Paul Ehrlich


Paul Ehrlich

Photo from the Nobel Foundation archive.

Paul Ehrlich
The Nobel Prize in Physiology or Medicine 1908

Born: 14 March 1854, Strehlen, Prussia (now Strzelin, Poland)

Died: 20 August 1915, Bad Homburg vor der Höhe, Germany

Affiliation at the time of the award: Goettingen University, Göttingen, Germany; Königliches Institut für experimentelle Therapie (Royal Institute for Experimental Therapy), Frankfurt-on-the-Main, Germany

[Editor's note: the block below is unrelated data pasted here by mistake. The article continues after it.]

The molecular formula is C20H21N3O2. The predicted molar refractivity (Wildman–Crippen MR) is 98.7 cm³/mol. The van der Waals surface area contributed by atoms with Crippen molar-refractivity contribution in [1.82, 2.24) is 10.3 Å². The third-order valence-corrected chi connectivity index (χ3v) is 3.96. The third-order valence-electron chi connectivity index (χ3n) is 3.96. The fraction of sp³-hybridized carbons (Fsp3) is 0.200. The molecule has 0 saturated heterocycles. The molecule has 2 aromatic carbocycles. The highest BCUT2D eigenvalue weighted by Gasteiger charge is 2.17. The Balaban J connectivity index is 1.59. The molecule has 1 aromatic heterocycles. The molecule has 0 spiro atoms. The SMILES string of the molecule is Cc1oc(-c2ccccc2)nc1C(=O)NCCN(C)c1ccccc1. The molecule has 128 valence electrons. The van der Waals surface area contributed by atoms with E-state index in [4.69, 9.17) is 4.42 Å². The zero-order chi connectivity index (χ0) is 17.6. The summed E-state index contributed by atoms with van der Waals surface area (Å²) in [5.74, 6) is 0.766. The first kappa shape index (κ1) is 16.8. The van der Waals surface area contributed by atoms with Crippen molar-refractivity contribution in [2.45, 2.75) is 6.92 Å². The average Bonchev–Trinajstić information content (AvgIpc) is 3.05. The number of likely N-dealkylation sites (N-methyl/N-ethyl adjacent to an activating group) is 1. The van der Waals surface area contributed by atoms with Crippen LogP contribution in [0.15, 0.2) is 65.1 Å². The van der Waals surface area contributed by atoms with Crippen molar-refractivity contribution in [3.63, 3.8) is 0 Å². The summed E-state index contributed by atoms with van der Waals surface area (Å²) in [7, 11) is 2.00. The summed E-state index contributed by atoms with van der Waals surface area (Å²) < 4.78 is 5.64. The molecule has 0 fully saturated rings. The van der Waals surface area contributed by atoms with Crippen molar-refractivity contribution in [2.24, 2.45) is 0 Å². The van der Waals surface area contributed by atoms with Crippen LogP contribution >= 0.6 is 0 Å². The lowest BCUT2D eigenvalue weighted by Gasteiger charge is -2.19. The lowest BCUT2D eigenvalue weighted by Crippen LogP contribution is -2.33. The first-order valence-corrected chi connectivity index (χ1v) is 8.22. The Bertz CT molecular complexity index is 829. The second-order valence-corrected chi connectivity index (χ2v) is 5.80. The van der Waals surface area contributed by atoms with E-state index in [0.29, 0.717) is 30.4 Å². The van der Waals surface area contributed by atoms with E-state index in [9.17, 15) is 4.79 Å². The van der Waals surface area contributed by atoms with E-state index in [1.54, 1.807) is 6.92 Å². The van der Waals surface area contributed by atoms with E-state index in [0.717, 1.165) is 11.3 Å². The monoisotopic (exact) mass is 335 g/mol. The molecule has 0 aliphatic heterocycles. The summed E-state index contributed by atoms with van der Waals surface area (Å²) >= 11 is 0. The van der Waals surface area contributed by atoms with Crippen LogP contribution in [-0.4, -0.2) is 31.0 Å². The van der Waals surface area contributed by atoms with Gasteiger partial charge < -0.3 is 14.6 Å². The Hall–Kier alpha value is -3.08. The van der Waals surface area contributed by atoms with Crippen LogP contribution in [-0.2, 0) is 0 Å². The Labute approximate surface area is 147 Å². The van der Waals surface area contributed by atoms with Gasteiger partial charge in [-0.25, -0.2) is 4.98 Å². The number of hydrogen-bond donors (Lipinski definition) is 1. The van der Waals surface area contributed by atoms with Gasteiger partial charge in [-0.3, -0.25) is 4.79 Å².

Prize motivation: “in recognition of their work on immunity”

Prize share: 1/2


Our immune system protects us from attacks by microorganisms. As part of its defenses, the immune system forms antibodies in the blood that neutralize poisons, or toxins, that are formed by bacteria. One of Paul Ehrlich’s contributions to immunology was the transfer of blood serum with antibodies to treat and counteract diphtheria, which he carried out with Emil von Behring. Ehrlich speculated that cells have a kind of receptor that binds to the harmful substances. The receiving elements are knocked off of the cell and become antibodies.

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